From Wildlands to Hearth

Humming in the guy wires that stabilize our wind turbine, the southwest gale today is coldly insidious. Slippers are a good thing! But the best of all is our cast iron woodstove, come to our little Uganik Bay home all the way from spending 40 years with Tollef’s grandparents in northern Minnesota. Traveling by truck, barge, fishing boat, 4-wheeler, then placed by hand, it finally arrived at its new home where, especially this time of year, it certainly is the heart and soul of our comfort.

Tollef designed this little house so that the cast iron Jotul sits at the very center to spread its warmth evenly. The insulated chimney pipe juts out of the roof, clearing the peak so that wind can’t backdraft down the stack. One feature that we use frequently is the flat top on the Jotul, for a pot of beans or a roast to slowly cook or for heating up water for dishes after a meal. Above the comforting pop and sizzle of the fire burning is a faint hum of the little fan that pushes heat away from the stove, running on the heat of the fire itself. Finally, after years of sitting on a sheet of metal as a fire break for hot ashes and whatnot, we poured a slab of hardened concrete counter top mix 2 inches thick to act as a heat sink and a place for firewood to be dropped and wet boots and clothes to cozy up and dry out. The multiple coats of lithium sealant keep the water pooling and not penetrating into the subfloor. It’s simple and effective if we don’t think too hard about all the handling and carrying we did of those sacks of heavy concrete.

Driftwood near Broken Point

Driftwood near Broken Point

Since the last ice age scraped off any trees from the Kodiak archipelago and for the most part they still haven’t repopulated our part of the island, the wood we feed it has also come to us from distant lands, floating in on the waves from forested places far off. As it does in so many ways, here the ocean once again sustains us.

The old adage about wood heating you twice may be multiplied in our situation, since we’ve got a few additional steps. Upon finding a good-looking aged log on a beach, wrapping a stout line around it and securing it with a nail, we run the line down to the water’s edge where it’s tied to the skiff and then jerked off the beach to float again, traveling via water one last time. Letting that log drift a while, we’ll repeat the process with more logs, depending on size, then raft them all together to tow behind us back to our home beach. It reminds Tollef of the pace of dog mushing, being transported across a vast scope of earth, slowly, and Adelia also finds it meditative, the drone of the motor, the movement of the skiff over waves, hours to think and sip tea. From there, it’s the usual. Tollef bucks up the logs with his chainsaw, stopping every log or so to re-sharpen the chain since the beach sand imbeds in the logs. At this point we have two options, legs or a machine, to carry the rounds the 100 feet up the hill to our house, where we split them into firewood and stack them in one of our two little woodsheds to (re)dry out.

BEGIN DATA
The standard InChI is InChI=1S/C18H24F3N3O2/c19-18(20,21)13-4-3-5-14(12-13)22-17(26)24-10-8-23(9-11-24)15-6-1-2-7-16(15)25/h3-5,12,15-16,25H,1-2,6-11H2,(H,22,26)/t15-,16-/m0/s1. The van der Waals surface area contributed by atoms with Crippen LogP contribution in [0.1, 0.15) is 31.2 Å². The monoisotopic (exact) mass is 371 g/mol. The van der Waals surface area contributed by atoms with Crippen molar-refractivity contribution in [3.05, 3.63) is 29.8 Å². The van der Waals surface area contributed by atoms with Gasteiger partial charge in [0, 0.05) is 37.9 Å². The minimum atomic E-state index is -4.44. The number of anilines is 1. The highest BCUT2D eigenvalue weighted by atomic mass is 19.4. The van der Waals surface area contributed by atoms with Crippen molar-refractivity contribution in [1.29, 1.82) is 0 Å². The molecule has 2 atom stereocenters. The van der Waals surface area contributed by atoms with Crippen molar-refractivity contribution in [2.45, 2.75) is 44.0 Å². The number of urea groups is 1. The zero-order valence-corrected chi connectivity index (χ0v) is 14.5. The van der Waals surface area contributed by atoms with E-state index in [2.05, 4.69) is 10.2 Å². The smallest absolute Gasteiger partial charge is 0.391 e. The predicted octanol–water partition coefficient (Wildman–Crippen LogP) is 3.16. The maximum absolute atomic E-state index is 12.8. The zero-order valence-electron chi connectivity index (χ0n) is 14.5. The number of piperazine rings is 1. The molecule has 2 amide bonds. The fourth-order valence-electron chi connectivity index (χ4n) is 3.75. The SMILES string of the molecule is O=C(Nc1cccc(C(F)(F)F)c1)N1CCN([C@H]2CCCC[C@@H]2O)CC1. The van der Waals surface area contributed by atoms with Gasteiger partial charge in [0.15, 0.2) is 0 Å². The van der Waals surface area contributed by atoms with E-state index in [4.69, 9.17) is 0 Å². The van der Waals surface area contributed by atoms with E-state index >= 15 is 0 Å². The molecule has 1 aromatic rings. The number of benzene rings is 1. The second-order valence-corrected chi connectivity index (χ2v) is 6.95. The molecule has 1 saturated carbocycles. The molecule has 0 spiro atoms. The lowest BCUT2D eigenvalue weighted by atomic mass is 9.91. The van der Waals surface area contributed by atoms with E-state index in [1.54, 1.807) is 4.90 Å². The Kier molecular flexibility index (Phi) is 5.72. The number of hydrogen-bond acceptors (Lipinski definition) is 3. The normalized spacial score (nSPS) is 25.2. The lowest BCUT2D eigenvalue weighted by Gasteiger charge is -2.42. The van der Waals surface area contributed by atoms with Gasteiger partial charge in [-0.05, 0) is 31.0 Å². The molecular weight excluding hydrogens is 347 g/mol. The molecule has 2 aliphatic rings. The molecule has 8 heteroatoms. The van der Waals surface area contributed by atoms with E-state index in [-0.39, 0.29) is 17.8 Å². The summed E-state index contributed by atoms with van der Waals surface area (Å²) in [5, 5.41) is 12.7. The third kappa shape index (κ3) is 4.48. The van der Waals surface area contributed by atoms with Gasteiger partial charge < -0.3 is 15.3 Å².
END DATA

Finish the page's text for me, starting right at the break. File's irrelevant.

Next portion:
tollef stacking wood.jpg

All these prosaic steps to heating our home are part of what we love about this life – that our day to day activities keep us tied to the physical world in body and mind. Adelia especially loves being able to clear her head on bookwork days by stepping outside to haul some rounds up the hill and split them, getting a little exercise while also literally keeping the home fires burning. And on that note – time to go chop wood. The rhythm of hoisting the splitting maul, the handle sliding through hands, the back muscles tightening, sending energy into the head of the maul, the satisfyingly thunk into the wood – it’s sort of like our gym, but with meaning.

Adelia Myrick